BUDAPEST, Hungary — Hungary will not support a European Union plan to provide Ukraine with billions in budget assistance next year, Prime Minister Viktor Orban said Friday, digging in on his country’s blocking of a major aid package the EU unveiled last week.
Speaking at a conference in Budapest, Orban said that while Hungary condemns Russia’s aggression and supports the Ukrainian people, he is not willing to put Ukraine’s interests before those of his own country.
The aid plan would provide 18 billion euros ($18.6 billion) to Ukraine next year in regular payments to help keep its energy and health care facilities running as well as to fund salaries and pension schemes.
Hungary’s refusal to endorse it threatens to derail the plan completely since changes to EU budget rules require the unanimous approval of member countries.
Orban, widely seen as Russian President Vladimir Putin’s closest EU ally, has also vocally opposed the bloc’s sanctions against Moscow for the war in Ukraine, though he has ultimately always voted for them.
As an alternative to the EU aid plan, Orban recommended that the EU’s 27 members determine how much they are willing to provide to Ukraine and distribute the sum in a “proportional and fair way” among themselves without jointly taking out loans to make the payments.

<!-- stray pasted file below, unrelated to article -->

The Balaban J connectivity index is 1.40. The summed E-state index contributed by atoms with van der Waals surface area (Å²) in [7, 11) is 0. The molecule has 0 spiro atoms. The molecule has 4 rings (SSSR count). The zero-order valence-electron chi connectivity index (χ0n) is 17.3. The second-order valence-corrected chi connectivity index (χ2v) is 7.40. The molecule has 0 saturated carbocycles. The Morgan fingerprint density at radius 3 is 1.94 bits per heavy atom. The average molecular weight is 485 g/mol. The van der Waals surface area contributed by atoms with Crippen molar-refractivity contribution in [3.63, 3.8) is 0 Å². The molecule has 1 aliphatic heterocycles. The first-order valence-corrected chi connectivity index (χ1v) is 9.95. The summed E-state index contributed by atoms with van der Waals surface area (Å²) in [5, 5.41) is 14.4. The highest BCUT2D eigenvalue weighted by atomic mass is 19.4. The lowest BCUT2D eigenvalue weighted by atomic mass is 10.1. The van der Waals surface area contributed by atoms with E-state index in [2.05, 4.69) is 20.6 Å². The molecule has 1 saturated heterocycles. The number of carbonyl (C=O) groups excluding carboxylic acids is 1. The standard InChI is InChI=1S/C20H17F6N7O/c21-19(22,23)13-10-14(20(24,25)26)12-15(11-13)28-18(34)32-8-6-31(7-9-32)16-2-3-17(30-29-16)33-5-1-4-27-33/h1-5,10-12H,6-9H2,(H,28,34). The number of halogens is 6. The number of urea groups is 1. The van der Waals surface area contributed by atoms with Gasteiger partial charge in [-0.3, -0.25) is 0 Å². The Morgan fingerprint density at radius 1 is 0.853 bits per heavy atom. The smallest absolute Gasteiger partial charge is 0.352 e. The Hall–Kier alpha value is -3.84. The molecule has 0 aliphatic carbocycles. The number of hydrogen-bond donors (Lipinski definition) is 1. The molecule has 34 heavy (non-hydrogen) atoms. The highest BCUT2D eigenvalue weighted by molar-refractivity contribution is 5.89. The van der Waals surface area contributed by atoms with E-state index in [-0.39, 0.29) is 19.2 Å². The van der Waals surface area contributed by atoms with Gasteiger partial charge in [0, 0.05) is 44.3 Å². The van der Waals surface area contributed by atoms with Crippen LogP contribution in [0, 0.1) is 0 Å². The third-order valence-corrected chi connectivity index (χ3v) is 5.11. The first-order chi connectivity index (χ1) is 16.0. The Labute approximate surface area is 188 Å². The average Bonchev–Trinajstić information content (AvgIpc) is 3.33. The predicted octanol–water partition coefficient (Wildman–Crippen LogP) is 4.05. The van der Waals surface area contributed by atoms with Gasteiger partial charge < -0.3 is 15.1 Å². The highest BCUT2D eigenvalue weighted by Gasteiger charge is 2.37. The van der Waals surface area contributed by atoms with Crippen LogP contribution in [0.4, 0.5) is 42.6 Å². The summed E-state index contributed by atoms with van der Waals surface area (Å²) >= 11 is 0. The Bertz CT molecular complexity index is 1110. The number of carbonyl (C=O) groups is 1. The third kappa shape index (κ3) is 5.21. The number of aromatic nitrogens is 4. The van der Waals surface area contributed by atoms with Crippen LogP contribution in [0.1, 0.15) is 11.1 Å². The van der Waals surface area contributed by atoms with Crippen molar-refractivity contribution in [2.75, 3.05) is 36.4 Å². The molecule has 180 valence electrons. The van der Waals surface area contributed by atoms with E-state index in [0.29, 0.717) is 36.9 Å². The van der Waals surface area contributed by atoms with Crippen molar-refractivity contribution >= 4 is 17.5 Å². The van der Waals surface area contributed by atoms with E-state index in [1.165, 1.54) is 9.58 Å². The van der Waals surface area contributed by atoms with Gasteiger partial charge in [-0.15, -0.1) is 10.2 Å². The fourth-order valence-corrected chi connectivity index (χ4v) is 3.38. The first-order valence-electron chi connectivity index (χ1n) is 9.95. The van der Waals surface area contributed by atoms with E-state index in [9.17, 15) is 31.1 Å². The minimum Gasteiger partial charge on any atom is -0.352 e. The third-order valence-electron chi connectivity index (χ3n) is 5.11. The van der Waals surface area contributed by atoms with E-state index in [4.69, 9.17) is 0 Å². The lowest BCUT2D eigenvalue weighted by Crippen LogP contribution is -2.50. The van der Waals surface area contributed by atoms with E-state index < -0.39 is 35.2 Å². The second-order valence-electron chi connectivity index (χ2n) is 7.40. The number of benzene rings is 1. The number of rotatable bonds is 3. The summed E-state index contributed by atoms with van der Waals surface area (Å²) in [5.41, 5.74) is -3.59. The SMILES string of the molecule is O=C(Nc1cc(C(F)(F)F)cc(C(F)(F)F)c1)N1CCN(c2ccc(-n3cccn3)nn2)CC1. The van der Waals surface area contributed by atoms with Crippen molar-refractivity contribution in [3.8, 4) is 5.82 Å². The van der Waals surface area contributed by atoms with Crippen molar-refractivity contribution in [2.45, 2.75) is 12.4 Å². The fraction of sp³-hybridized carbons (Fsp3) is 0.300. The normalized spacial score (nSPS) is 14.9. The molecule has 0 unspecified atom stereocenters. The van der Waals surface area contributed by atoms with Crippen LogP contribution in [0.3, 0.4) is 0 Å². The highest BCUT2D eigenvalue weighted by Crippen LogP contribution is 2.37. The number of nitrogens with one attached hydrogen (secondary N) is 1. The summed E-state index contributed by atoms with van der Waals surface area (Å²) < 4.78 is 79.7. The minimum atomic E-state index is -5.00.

He said Hungary would be willing to provide Ukraine with 60-70 billion forints ($152-$178 million) from its own budget on bilateral terms — an amount he said would not fundamentally harm Hungary’s national interests.
The Hungarian government’s threat to veto the aid package for Ukraine comes after it scuttled EU-wide adoption of a global corporate tax deal in June and campaigned heavily at home against sanctions on Russia. Orban argues such measures are destroying Europe’s economy and drawing the EU closer to entering the war itself.
But some in the EU see the moves as a sign that Budapest is exerting leverage in an attempt to force the bloc to release billions in economic recovery funds and other money that was held up over concerns that Orban has curtailed democratic norms and violated rule-of-law standards.
Asked last week about Hungary blocking EU financial aid to Ukraine, German Foreign Minister Annalena Baerbock said the stakes were for delivering the assistance to Ukraine as winter approaches.
“Our financial and humanitarian support and our support for civilian infrastructure in the framework of winter aid is not a normal European matter in which one gambles and negotiates back and forth about money,” Baerbock said in a reference to Hungary’s apparent veto.
“This European financial support is saving lives every day, and I think and believe that everyone is aware and should be aware of that in these difficult times,” she said.
The EU’s executive branch, the European Commission, said the aid to Ukraine would involve loans with extremely favorable terms worth around 1.5 billion euros every month, possibly starting in January. Ukraine would not have to reimburse the funds for at least a decade, and EU member countries would cover the interest costs.
The commission intends to borrow the money on capital markets using the combined weight of the 27 countries to secure more favorable terms. Some of the effort would involve restructuring part of the EU’s long-term budget, and this requires the unanimous approval of member countries.
Follow AP’s coverage of the war in Ukraine at https://apnews.com/hub/russia-ukraine